65_Redroses which comes from sixty-five roses, how she learned to say cystic fibrosis when she was a young child. Eva is twenty-three and she has cystic fibrosis, a fatal genetic disorder which means her lungs cannot clear mucus. She is one of the lucky ones, though, because she lives in New Westminster, BC with her close family where she has access to excellent health care. She has made the decision to await a double lung transplant which may prolong her life but the surgery could also cause her death.
To help her through the tough times she relies on people who understand what it’s like, other young women with CF. Because of the possibility of transmitting superbugs to each other, CF patients can’t meet in person so face-to-face support groups are impossible. Kira is a transplant recipient in Pennsylvania living now with chronic rejection. Meg is a teenager in Portland who has all the odds stacked against her – a lousy health care system, little access to resources and no support network besides an older boyfriend she met on myspace (yeah, sketchy). Eva does receive the transplant call and the resulting surgery is an emotional journey for her friends and family and also for the audience who did not know her half an hour earlier. 65_Redroses is the very best kind of documentary - focused, probing and subtle. It is real life and while it tells a dramatic and uplifting story it also asks important questions about who has access to health and quality of life. Bring a tissue.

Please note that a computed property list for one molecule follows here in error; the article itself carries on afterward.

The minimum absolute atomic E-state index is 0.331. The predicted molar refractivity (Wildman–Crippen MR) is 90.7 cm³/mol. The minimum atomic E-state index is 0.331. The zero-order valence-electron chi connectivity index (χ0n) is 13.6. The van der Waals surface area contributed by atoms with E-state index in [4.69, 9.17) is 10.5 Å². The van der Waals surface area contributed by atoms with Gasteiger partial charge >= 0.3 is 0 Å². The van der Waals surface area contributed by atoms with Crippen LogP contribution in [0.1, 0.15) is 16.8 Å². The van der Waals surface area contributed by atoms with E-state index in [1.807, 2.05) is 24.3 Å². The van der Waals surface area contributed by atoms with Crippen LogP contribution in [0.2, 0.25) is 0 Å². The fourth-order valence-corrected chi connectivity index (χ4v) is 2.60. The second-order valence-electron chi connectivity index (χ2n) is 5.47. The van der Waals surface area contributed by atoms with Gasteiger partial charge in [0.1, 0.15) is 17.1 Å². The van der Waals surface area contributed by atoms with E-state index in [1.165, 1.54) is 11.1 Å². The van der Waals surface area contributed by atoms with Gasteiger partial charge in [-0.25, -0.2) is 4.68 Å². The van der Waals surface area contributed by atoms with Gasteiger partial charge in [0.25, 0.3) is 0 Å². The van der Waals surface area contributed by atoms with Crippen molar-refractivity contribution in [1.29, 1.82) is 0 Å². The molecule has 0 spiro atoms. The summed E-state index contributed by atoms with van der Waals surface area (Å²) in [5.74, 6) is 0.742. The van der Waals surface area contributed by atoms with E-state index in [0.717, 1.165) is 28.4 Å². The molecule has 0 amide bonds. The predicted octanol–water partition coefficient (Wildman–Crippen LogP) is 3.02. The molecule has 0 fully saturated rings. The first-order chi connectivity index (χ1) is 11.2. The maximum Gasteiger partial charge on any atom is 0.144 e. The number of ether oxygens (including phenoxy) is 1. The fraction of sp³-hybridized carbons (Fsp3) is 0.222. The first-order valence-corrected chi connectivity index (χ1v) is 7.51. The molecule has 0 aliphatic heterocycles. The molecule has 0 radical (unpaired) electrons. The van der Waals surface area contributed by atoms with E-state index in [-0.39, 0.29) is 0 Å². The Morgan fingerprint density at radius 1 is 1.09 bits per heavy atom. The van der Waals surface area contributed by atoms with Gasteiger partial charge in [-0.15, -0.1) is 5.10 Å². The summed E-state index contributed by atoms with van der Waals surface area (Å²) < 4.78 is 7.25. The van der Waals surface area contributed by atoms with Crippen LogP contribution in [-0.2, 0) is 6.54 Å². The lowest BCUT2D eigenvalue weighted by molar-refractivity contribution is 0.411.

It already has a lot of buzz and some screenings are sold out. Try rush tickets for Oct 9th and 10th. A new one has been added for Oct 13th at 11am.